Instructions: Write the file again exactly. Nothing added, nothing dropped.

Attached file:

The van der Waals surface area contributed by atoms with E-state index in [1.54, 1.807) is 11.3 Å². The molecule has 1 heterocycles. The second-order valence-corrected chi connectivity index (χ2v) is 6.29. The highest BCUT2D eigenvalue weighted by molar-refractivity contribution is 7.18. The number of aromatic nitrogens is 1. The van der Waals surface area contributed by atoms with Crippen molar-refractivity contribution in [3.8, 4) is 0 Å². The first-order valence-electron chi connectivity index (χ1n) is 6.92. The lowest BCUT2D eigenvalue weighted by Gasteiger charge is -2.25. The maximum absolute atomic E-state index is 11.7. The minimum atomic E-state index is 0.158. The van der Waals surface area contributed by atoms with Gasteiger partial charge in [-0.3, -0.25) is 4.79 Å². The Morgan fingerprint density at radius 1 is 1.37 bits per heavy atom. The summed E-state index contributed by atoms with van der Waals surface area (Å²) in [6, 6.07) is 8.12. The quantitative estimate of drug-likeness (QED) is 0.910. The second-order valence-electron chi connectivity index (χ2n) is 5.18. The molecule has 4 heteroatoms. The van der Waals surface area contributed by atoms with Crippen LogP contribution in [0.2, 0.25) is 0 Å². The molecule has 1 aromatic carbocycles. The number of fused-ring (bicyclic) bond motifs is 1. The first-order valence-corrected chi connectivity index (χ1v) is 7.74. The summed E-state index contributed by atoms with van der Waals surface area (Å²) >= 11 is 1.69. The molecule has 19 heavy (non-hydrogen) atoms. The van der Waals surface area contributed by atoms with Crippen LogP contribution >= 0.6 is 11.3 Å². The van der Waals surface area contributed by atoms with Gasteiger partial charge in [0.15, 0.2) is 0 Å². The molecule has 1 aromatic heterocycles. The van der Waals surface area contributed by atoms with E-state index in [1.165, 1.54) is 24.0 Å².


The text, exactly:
The van der Waals surface area contributed by atoms with E-state index in [1.54, 1.807) is 11.3 Å². The molecule has 1 heterocycles. The second-order valence-corrected chi connectivity index (χ2v) is 6.29. The highest BCUT2D eigenvalue weighted by molar-refractivity contribution is 7.18. The number of aromatic nitrogens is 1. The van der Waals surface area contributed by atoms with Crippen molar-refractivity contribution in [3.8, 4) is 0 Å². The first-order valence-electron chi connectivity index (χ1n) is 6.92. The lowest BCUT2D eigenvalue weighted by Gasteiger charge is -2.25. The maximum absolute atomic E-state index is 11.7. The minimum atomic E-state index is 0.158. The van der Waals surface area contributed by atoms with Gasteiger partial charge in [-0.3, -0.25) is 4.79 Å². The Morgan fingerprint density at radius 1 is 1.37 bits per heavy atom. The summed E-state index contributed by atoms with van der Waals surface area (Å²) in [6, 6.07) is 8.12. The quantitative estimate of drug-likeness (QED) is 0.910. The second-order valence-electron chi connectivity index (χ2n) is 5.18. The molecule has 4 heteroatoms. The van der Waals surface area contributed by atoms with Crippen LogP contribution in [0.2, 0.25) is 0 Å². The molecule has 1 aromatic carbocycles. The number of fused-ring (bicyclic) bond motifs is 1. The first-order valence-corrected chi connectivity index (χ1v) is 7.74. The summed E-state index contributed by atoms with van der Waals surface area (Å²) >= 11 is 1.69. The molecule has 19 heavy (non-hydrogen) atoms. The van der Waals surface area contributed by atoms with Crippen LogP contribution >= 0.6 is 11.3 Å². The van der Waals surface area contributed by atoms with Gasteiger partial charge in [0.15, 0.2) is 0 Å². The molecule has 1 aromatic heterocycles. The van der Waals surface area contributed by atoms with E-state index in [1.165, 1.54) is 24.0 Å².